Northern Utah schools share nursing program
Published: Wednesday, November 3, 2010
Updated: Wednesday, November 3, 2010 12:11
The WSU/USU Cooperative Nursing Program gives students an opportunity to obtain a nursing degree from Weber State while attending USU.
"I am really glad that Utah State has a nursing extension because I love Logan and wanted to go to school here, and now I can because of the extension," said Amanda Bell, an undeclared freshman and prospective nursing student.
The Nursing Program is accredited by the Utah Board of Nursing and the National League for Nursing Accrediting Commission, according to the nursing program's website.
"You get the best of both worlds. Weber State brings the curriculum, staff and success in teaching nursing and USU provides all the facilities and labs we need," said Jon Kelly, WSU/USU Cooperative Nursing Program Campus Coordinator.
Kelly said the nursing program has a 25 percent acceptance rate and applications are reviewed by the nursing program admissions and advancement committee.
According to the course requirement sheet, a point system is used to determine acceptance. Applications received by Jan. 15 will earn extra points.
Support courses will be evaluated, but points will not be awarded for courses that are in progress when applications are sent in. Students must have their applications in by Feb. 1 and will be notified of their acceptance status by April 15.
"I wasn't scared about the program until I started taking physiology. Now I am a little nervous about it," Bell said.
Kelly said he would advise students who want to get into the program to work toward another degree at the same time because it will give them another point on their application. Also, applying, even when the prerequisites aren't finished, can give students another point.
"It is hard because we have a lot of studying to do. I have over 15 textbooks this semester," said Jessica Price, a junior in nursing.
Kelly said once a student is accepted into the Weber State University RN program they become WSU students taking courses on the USU campus. The required nursing curriculum and clinical experiences can be completed in Logan as well.
When students have finished the program they will graduate from WSU with an Associate of Science degree in nursing. If desired, students can then apply to the Bachelor of Science Degree in Nursing at WSU.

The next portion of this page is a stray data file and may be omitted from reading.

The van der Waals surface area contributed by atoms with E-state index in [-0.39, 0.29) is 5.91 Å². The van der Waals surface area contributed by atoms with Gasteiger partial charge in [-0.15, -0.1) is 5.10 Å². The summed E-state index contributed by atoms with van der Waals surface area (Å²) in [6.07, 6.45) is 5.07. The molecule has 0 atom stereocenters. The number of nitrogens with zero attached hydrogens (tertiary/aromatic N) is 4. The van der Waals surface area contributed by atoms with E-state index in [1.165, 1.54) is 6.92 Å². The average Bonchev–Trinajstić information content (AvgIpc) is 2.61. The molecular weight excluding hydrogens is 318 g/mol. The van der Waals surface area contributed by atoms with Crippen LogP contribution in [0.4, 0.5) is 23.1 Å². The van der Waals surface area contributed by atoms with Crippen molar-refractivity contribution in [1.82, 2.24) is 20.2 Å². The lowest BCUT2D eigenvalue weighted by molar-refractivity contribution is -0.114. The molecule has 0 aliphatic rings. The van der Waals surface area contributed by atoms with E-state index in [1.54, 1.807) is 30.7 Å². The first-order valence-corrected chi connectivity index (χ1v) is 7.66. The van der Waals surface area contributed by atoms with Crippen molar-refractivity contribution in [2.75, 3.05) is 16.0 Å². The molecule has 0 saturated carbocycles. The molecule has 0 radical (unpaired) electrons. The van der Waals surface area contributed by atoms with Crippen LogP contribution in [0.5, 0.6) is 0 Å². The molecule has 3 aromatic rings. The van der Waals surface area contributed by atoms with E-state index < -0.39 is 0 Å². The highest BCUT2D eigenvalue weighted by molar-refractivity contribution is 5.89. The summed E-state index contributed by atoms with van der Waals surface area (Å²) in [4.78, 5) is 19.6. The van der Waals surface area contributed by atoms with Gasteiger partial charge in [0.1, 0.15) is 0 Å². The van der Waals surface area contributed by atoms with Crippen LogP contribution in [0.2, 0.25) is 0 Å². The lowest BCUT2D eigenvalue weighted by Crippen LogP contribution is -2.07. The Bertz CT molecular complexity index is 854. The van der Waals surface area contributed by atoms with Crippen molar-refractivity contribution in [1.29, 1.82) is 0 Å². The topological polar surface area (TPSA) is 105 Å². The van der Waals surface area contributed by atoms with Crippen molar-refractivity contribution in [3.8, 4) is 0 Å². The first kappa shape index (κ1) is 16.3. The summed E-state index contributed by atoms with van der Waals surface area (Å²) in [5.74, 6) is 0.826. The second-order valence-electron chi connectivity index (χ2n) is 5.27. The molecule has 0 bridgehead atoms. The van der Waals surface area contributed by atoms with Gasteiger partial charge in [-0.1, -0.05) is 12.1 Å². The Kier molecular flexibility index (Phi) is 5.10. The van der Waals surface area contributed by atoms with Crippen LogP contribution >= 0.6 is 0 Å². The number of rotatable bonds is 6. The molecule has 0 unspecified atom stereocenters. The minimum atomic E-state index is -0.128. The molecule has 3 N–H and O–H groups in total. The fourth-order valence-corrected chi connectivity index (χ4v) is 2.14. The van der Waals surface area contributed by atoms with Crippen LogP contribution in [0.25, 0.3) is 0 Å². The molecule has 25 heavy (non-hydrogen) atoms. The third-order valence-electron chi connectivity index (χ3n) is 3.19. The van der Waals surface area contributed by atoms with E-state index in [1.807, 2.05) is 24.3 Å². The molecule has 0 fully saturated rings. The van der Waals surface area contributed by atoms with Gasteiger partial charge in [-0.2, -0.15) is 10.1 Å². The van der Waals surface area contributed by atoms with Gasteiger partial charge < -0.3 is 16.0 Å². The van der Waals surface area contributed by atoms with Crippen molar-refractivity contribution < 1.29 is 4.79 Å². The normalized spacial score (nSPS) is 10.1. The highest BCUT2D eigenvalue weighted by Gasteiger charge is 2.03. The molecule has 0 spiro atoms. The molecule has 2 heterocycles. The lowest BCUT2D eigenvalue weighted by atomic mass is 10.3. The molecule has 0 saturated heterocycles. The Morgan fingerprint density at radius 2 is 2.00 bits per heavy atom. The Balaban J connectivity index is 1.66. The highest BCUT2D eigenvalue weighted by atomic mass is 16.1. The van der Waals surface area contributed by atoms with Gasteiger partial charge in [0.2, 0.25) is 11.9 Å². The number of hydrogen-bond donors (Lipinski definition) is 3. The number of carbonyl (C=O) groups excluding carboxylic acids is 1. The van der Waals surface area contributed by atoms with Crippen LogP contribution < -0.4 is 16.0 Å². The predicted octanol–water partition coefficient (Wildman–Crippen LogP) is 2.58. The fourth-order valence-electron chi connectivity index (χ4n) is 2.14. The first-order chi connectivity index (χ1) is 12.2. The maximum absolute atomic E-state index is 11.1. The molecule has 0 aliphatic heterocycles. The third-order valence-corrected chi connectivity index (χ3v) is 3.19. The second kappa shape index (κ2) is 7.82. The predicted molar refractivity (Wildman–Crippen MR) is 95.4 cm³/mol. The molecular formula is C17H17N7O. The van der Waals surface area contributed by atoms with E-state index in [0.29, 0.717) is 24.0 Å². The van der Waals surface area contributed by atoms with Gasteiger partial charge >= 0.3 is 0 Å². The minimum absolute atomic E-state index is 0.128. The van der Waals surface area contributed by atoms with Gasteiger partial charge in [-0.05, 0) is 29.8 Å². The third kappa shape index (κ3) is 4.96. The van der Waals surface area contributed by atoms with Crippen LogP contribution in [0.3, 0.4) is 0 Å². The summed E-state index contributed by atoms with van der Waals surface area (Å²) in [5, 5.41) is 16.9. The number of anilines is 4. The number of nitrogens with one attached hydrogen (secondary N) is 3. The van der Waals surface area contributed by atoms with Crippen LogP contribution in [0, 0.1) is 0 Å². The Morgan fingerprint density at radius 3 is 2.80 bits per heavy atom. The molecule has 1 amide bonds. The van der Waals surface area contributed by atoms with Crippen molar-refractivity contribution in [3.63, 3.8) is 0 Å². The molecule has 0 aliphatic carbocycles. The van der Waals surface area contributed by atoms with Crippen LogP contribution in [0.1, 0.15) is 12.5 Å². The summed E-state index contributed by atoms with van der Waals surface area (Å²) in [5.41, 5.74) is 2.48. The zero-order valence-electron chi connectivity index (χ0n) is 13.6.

"It is hard going to USU for all my schooling and then not being able to graduate from here, but I am glad that they do have the nursing program," Bell said.
According to the nursing website, coursework covers such aspects as nursing care, diagnostic procedures, the use of specialized equipment and medical and surgical intervention, as well as prerequisite courses in anatomy, physiology and chemistry.
All students admitted to the program and required to join the Utah Student Nurse Association (USNA) for opportunities to interact with members of the profession while developing professional attitudes and responsibilities.
In addition to normal coursework and joining USNA, nursing students have to complete a clinical experience.
"We are not like traditional college because we add a clinical portion to it, which takes a lot of time. Most of the time it requires going to a hospital once a week and working a 12-hour shift," Kelly said.
The number of clinical hours a student has to complete is determined by the course and professor.
"There are a lot of assignments that must be completed every week for clinical but I enjoy going and following a nurse around and perform the skills I have learned," Price said.
The program is designed to prepare students to provide nursing care in beginning staff nurse positions as registered nurses.
According to the nursing requirement sheet, the nursing program is based on the concept of career mobility; it takes into account the various types of nursing programs and job possibilities. This allows flexibility for student's career aspirations and goals.
"I want to be a nurse because I enjoy working with people and I want to help those who are sick," Price said.
Bell said she didn't always want to become a nurse. She wants to open an orphanage in another country. She said she since so many developing countries need medical help, a nursing degree would help her reach her goal.
"I just want to help those in need," Bell said.